If you read my recent piece on George Ruby, the crossing sweeper, and his relationship with the tragic Jo in Dickens’ Bleak House, you may well have wondered what life was really like for these poor wretches. They qualify all too readily for the title of overlooked Londoner. And yet there was one particular crossing sweeper about whom we know a great deal. And the reason for this is really quite surprising, as her story, which now follows, will make clear.
London in the early 1890s. Outside Baker Street Underground Station a young woman was working vigorously with a broom. She was wearing a black serge dress under an old white coat. Round her neck she had a black cashmere shawl, and on her head a battered felt hat. There was something about her appearance that drew curious looks from passers-by. A little fox-terrier snapped at her heels.
Her brushwood broom looked new. When she used it to clear a way through the mud, which lay deep on the road, her actions were ineffectual. The broom attacked the mud vigorously but only spattered it in all directions. The sweeper eventually made a path but it wriggled and snaked across the road. And yet not one of the many pedestrians who crossed on her path paid her. The only person who rummaged in his pocket changed his mind. He had pulled out a penny—which was probably more than he wanted to give—but he put it back and went on his way.
If the young woman seemed out of place, then there was a reason. And the reason was, simply, that she was not a crossing sweeper. Her name was Elizabeth Banks—properly Brister Banks—and she was an American journalist.
Banks was born in Trenton in New Jersey. There is some uncertainty as to her exact age, for, although records suggest that she was born in 1865, she liked to give 1872 as the year of her birth. Making out that she was younger than she really was might have been a professional manoeuvre, giving the human interest articles she came to be known for a freshness and an immediacy, a youthful sympathy for the humble and the downtrodden. In her native America she had at one point contributed to the society pages of newspapers, but when in due course she moved to England her journalism underwent a dramatic change of direction.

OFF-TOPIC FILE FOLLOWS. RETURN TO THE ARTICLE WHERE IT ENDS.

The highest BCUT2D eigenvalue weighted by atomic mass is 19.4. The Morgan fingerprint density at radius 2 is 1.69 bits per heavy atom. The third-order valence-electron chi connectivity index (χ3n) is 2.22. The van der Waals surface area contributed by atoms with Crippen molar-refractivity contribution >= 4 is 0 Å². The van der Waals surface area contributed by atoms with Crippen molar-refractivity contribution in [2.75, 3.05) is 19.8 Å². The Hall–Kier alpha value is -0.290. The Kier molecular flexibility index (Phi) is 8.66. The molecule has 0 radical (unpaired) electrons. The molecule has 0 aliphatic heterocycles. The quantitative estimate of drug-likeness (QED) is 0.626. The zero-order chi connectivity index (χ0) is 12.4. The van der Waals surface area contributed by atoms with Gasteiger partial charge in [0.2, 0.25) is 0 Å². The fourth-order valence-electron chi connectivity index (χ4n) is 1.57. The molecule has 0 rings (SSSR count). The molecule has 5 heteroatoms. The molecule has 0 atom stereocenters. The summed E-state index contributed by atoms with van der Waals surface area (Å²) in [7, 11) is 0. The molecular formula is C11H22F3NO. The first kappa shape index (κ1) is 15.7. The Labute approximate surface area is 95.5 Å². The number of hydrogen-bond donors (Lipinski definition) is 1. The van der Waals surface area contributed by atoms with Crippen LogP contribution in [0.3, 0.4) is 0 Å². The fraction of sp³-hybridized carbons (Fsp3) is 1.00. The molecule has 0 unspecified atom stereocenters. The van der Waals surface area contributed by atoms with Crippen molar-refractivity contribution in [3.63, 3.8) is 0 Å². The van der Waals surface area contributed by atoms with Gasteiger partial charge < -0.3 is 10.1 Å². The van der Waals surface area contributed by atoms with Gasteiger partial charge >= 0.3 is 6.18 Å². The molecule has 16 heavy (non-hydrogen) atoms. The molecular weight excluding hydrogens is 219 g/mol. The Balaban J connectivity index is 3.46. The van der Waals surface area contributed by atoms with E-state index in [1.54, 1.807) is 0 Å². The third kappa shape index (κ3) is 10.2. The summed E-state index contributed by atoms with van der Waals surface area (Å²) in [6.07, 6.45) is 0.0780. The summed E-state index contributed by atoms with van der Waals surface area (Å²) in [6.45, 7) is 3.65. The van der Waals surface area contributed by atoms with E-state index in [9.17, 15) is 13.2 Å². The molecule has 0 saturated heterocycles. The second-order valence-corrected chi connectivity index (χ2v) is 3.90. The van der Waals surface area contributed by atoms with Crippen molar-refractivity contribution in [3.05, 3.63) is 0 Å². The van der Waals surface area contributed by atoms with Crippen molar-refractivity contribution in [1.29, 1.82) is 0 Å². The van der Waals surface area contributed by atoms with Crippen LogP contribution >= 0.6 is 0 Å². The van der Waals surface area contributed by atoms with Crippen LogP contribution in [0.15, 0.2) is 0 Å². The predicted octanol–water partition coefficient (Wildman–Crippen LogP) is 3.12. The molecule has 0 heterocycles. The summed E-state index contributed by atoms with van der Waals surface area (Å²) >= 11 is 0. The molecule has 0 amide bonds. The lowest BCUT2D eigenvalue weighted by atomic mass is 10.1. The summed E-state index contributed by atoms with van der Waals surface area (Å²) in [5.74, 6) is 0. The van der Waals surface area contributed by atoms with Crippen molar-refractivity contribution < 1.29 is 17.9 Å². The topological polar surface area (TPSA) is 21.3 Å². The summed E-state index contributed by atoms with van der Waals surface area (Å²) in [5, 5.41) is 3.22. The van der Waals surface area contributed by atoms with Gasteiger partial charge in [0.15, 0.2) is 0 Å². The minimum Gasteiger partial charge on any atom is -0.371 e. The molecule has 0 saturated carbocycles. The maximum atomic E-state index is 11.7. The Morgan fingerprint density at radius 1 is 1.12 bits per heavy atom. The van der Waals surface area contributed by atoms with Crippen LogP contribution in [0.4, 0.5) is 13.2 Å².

Working for a number of London publications—The Daily News, for example, and Punch—Banks began to explore the harsh realities of the lives of the urban poor. As such, she was what was then known as a stunt journalist. The label was not without significance, for the search for sensational copy in the less salubrious corners of the city—the criminal hangouts, the brothels, the asylums and the sweatshops—involved considerable risks. As one might expect, there were those who wondered whether this was suitable work for a woman, and Banks seems to have had doubts of her own. Her male counterparts
are never asked to risk more than their lives in the getting or the manufacture of the news, while the woman reporter frequently takes her life in one hand and her honor (sic) in the other.
Indeed, she turned down a number of front-line assignments. She had previously refused to play the prostitute in New York, and she backed out of a role as a Salvation Army worker that took her into the depths of the London slums.
Instead she went undercover in such traditional working-class occupations as domestic servant and flower girl. Nor were the subsequent articles merely sensationalist. Following a stint as a laundry worker, she published an exposé that drew attention to the long hours of unremitting toil. And her observations on the crossing sweeper—that he was “not a beggar, but a man of business, however humble his line of opportunities may be”—were similarly progressive.
ART OF A SORT
And not only a man—or a woman—of business. For the crossing sweeper, according to Banks, was an artist of sorts, with an eye for geometrical symmetry, for straight lines and circles and right-angled triangles. She admired the skill with which they performed seemingly low-level tasks, anticipating by many years the generous spirit of the young Ernest Hemingway, who would watch the fishermen on the Seine, captivated by their skill. Fishing, performed properly, and with something akin to love, was an art. So too, Banks had argued, was the cleaning of a crossing.